North Park area explodes with chefs and diners experimenting with vegetarian cuisine
Story and Photos by Katelyn O’Riordan
The past few years have seen a marked shift in the urbanization of North Park. Vibrant culture, active entertainment, stretches of retail shops and an influx of restaurants serve up culturally diverse cuisine with a focus on healthful ingredients and innovative tastes.
North Park, and its surrounding neighborhoods, is quickly developing as a mecca for chefs who are celebrating their culinary roots. So, it should come as no surprise that with eclectic eating establishments arriving on every corner, experimentation with vegetarian cuisine, by both chefs and diners, is becoming more prominent than ever.
The term “vegetarian” was conceived in 1847 by the founders of the Vegetarian Society of Great Britain. Vegetarian simply refers to a person who does not consume animal products, including land and sea animals. Largely, they do consume eggs and dairy products.
Over the years, a number of variations to a vegetarian diet have surfaced, including Lacto-Vegetarian, Ovo-Vegetarian, Lacto-Ovo Vegetarian, and most commonly, Vegan. Vegan diets focus on plant-based foods, excluding all flesh from animal sources — meat, fish or fowl — as well as any item made from animal products, such as dairy, eggs and honey. Vegans also avoid products with animal-derived by-products such as gelatin and beeswax.
Motivations for choosing a vegetarian diet vary: philosophical reasons, religious aims, compassion for animals, ecological purposes or a simple desire for a healthy meal. Whatever the reason may be, all vegetarians have a common awareness for food being put into the body. And North Park chefs are passionately preparing vegetarian dishes that not only meet the dietary requirements, but are delicious, creative and fresh.
Opened in February 2009, Alchemy’s name is its motto: to transmute simple substances, usually of little value, into substances of great value. The menu consists of both non-vegetarian and vegetarian options. “While there are vegetarian restaurants around town, it’s somewhat difficult to convince a non-vegetarian to go to those places, so we offer a standard menu as well so that there is something for everyone,” said co-Owner Ron Troyano.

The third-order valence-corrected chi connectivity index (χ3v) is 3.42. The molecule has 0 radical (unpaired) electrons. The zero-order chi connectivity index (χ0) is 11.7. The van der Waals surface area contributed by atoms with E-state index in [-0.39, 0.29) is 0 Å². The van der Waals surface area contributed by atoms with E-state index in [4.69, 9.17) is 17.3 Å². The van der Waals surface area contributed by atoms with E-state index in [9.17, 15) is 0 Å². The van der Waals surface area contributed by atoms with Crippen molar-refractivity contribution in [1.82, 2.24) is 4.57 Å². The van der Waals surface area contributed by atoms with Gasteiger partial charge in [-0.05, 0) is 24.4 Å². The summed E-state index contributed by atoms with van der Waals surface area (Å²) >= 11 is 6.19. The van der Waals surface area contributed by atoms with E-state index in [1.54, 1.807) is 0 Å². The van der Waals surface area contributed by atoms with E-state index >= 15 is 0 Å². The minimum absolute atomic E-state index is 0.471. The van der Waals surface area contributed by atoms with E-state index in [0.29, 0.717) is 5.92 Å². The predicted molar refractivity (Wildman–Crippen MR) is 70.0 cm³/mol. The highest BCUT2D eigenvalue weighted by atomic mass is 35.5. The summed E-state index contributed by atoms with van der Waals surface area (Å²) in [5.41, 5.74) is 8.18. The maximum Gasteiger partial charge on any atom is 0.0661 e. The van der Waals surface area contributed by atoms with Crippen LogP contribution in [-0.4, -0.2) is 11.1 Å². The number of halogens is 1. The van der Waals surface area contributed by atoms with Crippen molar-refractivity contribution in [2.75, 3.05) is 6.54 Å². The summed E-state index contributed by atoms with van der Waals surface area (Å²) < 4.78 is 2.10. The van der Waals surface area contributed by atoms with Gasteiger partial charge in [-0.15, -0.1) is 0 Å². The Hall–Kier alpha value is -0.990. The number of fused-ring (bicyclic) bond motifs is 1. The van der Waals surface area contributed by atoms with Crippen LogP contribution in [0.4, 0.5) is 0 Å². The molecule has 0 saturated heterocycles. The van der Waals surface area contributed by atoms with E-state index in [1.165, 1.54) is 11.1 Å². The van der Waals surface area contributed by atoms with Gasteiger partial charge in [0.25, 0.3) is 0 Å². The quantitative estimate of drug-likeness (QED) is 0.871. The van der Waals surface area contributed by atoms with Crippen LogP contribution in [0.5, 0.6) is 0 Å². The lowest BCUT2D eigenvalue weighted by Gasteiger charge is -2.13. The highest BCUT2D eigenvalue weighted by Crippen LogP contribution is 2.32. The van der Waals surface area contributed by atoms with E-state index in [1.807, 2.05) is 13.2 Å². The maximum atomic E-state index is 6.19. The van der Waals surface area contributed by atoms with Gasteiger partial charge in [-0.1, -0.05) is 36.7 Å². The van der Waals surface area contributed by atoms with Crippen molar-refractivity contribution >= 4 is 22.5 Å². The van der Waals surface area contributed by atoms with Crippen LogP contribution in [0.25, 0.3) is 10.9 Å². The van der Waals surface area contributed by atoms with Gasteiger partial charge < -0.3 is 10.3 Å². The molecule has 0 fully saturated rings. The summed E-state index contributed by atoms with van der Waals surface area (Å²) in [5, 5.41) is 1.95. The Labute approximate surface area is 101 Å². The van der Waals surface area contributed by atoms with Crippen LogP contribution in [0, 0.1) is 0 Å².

Alchemy’s Chef, Ricardo Heredia, is inspired by his background, serving up cultural fare using seasonal ingredients. In fact, on Wednesdays, Alchemy serves a three-course Farmer’s Market vegetarian tasting menu based on what’s available from the farms for that week. Heredia creates the three-course menu on a whim, typically on that Wednesday morning, filling your belly with inspired, sustainable creations at a reasonable price of $25.
Most of the vegetarian items can be requested vegan. Items on the tasting menu are rarely repeated, and each week plays host to a new menu with colorful dishes fostering the freshest produce. From the Street Food section of the traditional menu, try the Squash Blossoms, a melt-in-your-mouth blend of lightly tempura battered squash stuffed with herbed ricotta, drizzled with basil oil.
“We have focused a section of the menu on vegetarian cuisine to offer something special for a group that is often underserviced on traditional menus. Our chef (Heredia) works very closely with the local farms to capitalize on the freshest ingredients available,” said Troyano.
The American Dietetic Association affirms that, “appropriately planned vegetarian diets are healthful, nutritionally adequate and provide health benefits in the prevention and treatment of certain diseases… Well-planned vegan and vegetarian diets are appropriate for all stages of the life-cycle including during pregnancy, lactation, infancy, childhood and adolescence.”
No stranger to the neighborhood, Harar Ethiopian Restaurant has been serving vegetarian fare for 12 years and is one of North Park’s best-kept secrets, probably because its location is easy to miss. But once you make it in the door, the warm staff welcomes with smiles, and provides a treasure of flavorful, exotic and inexpensive food. Meskerem Bekele, co-owner of Harar, helps navigate the menu if you are new to Ethiopian cuisine.